Friday, March 7, 2008
A legally permissible image captured at a California state beach.
We'd always enjoyed our outings to local state and regional parks, and—until this week—found park rangers to be friendly and helpful. They always seemed genuinely pleased that we were taking an interest in the local flora and fauna, unlike the usual range of surfers/ball players/picnickers.
But as of late, the friendly helpful rangers seem to have been replaced by evil pod people. The object of their ire? Glenn's camera. He shoots with a large lens, and almost always uses a tripod.
Last weekend at Santiago Oaks, Glenn was standing by the side of a trail trying to photograph something, when a ranger pulled up and asked sharply if he was shooting professionally. He told her truthfully that he wasn't, and she drove off. Quite a difference from the rangers we had met there before, who'd ask us what we were looking at, then spend ten minutes telling us about all the other birds and animals in the park.
This afternoon, Glenn took off to take sunset shots at Crystal Cove State Beach. (I stayed home to finish up some stuff for work.) It's a great place for birds, and Glenn had shot there many times before without any problems. Rangers and lifeguards would drive by often and wave at us.
But not tonight: Instead, one of them stopped him and told him he had to leave: it's illegal to take professional photos at a state park without an official permit. And even if you're not a professional and don't make any money off your photos, if you post them on a website or blog or enter them in competitions, that makes you a professional. Thus, he was in violation of state law for taking photos of freaking birds on the beach!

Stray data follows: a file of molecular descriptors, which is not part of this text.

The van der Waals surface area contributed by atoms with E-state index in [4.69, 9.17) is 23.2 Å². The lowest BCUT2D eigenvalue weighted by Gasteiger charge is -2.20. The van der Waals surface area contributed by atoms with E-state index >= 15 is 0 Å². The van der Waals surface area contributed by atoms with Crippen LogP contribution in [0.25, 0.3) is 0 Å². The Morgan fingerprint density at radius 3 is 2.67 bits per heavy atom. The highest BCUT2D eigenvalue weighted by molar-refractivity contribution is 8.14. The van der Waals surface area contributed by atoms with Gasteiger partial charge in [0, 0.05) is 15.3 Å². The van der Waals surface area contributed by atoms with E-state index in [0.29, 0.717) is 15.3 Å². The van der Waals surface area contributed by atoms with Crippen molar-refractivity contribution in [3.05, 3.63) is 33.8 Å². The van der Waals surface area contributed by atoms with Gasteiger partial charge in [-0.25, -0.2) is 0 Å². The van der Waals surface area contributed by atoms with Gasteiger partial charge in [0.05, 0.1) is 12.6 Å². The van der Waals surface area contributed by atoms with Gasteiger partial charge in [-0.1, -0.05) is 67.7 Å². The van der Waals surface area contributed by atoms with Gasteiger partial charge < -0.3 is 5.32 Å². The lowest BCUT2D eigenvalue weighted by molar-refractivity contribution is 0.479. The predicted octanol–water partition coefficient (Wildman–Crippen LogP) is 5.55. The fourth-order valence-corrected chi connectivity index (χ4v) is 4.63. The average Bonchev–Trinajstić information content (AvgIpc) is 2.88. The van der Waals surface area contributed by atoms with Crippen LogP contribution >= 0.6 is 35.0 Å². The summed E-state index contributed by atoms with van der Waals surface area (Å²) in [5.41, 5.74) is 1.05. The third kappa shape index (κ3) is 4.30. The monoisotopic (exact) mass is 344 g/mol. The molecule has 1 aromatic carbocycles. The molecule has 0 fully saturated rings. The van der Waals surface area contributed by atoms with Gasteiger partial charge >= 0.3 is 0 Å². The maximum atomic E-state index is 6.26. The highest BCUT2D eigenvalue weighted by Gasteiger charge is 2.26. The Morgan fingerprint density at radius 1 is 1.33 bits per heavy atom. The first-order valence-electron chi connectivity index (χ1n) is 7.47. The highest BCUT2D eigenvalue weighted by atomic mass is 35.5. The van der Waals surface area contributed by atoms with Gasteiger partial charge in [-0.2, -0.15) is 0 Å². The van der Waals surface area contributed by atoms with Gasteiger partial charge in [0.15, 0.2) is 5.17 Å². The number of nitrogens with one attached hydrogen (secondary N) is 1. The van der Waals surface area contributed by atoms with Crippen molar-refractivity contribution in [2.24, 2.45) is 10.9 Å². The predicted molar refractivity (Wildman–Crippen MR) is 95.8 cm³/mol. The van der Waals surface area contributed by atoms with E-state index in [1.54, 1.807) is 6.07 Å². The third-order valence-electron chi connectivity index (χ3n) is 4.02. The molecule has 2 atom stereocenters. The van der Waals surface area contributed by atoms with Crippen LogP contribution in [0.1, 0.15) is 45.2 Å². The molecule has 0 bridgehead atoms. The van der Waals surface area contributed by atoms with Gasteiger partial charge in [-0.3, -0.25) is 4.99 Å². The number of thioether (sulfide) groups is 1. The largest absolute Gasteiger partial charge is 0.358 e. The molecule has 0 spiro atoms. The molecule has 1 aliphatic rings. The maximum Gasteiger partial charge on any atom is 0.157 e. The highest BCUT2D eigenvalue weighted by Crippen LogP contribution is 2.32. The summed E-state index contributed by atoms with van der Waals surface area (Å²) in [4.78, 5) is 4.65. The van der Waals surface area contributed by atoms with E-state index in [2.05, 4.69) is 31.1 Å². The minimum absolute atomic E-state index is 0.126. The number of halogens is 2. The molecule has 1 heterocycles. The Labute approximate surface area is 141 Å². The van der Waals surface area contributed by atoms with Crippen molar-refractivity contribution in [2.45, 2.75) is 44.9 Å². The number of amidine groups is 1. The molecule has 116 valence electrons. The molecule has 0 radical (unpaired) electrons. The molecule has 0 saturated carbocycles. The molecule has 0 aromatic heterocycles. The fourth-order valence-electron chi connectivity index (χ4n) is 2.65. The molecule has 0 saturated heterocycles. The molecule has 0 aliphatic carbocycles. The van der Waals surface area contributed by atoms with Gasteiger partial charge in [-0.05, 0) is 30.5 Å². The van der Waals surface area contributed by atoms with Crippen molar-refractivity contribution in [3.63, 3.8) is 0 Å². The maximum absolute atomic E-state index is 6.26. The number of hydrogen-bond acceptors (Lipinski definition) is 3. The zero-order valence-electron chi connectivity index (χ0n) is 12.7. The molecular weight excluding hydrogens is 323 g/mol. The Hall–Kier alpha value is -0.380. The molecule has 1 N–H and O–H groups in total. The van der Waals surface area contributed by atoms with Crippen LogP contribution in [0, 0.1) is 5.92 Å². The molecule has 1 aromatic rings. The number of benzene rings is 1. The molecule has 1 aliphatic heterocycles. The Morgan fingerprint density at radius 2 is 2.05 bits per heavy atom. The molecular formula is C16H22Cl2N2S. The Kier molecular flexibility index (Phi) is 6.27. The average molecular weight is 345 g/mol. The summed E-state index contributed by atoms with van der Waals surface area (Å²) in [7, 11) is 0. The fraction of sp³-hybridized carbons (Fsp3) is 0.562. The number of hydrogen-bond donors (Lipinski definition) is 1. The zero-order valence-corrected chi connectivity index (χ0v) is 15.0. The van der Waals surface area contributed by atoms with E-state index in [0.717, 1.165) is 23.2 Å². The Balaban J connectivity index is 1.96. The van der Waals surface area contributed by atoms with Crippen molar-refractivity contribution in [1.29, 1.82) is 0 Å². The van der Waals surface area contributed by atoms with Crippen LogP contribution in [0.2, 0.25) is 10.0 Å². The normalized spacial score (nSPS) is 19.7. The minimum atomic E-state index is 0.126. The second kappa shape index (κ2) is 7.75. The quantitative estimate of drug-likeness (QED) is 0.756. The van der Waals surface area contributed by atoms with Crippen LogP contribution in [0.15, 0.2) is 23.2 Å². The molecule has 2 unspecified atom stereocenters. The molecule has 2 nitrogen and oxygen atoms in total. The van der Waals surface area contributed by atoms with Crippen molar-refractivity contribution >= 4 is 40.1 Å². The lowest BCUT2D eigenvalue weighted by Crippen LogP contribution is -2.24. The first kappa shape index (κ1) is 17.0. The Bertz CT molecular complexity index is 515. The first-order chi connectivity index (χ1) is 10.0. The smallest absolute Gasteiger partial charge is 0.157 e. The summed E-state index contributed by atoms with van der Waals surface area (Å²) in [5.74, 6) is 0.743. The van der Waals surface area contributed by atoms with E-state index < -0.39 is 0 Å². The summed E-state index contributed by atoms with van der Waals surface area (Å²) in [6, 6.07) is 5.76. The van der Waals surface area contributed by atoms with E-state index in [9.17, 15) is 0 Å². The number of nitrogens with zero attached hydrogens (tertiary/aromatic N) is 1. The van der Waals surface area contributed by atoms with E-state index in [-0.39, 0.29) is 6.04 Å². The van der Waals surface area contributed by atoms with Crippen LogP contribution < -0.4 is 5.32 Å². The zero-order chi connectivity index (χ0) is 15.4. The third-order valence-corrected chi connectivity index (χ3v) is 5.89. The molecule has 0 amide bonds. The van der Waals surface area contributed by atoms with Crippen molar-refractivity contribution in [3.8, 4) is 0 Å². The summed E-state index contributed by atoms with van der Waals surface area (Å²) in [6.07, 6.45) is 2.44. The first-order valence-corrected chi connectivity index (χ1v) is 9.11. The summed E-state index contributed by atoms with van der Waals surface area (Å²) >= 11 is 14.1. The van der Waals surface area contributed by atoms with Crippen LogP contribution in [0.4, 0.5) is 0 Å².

I don't know if this a new law that just went into effect, or whether they just decided to start enforcing it, but it's phenomenally stupid. Under the definition of "professional" photography provided by the ranger, anyone who takes a photo of a beach party with a cell phone and posts it on her MySpace page will be violating state law.
I could see why they wouldn't want hoards of wedding photographers or film crews hogging up prime beach areas during the height of the tourist season—permits and some kind of advance notice should be required for projects that require a lot of people and space—but what's so obstructive about ONE DUDE WITH A TRIPOD?? On a weekday afternoon when almost nobody else is on the beach?? He's not violating anyone's privacy. He was not making any noise. He was occupying less space that someone sunbathing on a blanket. And he's not a litigious type who'd sue the state if he got sand in his gear—if they were worried about that, they could just have photographers sign waivers; I imagine most would be happy to do so.
The mind boggles.
The other stupid thing about the photo ban is that it alienates the very people the park system should be trying to attract. Rangers and nature photographers want the same things: safe, clean parks and beaches with healthy ecosystems. And all those photos being posted on blogs and photo forums? Free publicity!
Given that The Governator is considering shutting down a couple dozen state parks to help balance the state budget, why wouldn't they want all the free (positive) publicity they can get?
What made this so galling for Glenn was that we are both official volunteer docents for the California State Park system—we dragged ourselves out of bed at 6 a.m. every Saturday during the spring and summer to spend the morning at the Huntington State Beach Snowy Plover/Least Tern Reserve, telling hoards of people significantly larger than us not to step on the Snowy Plovers.
And now, apparently, those people are more welcome at the beach than we are.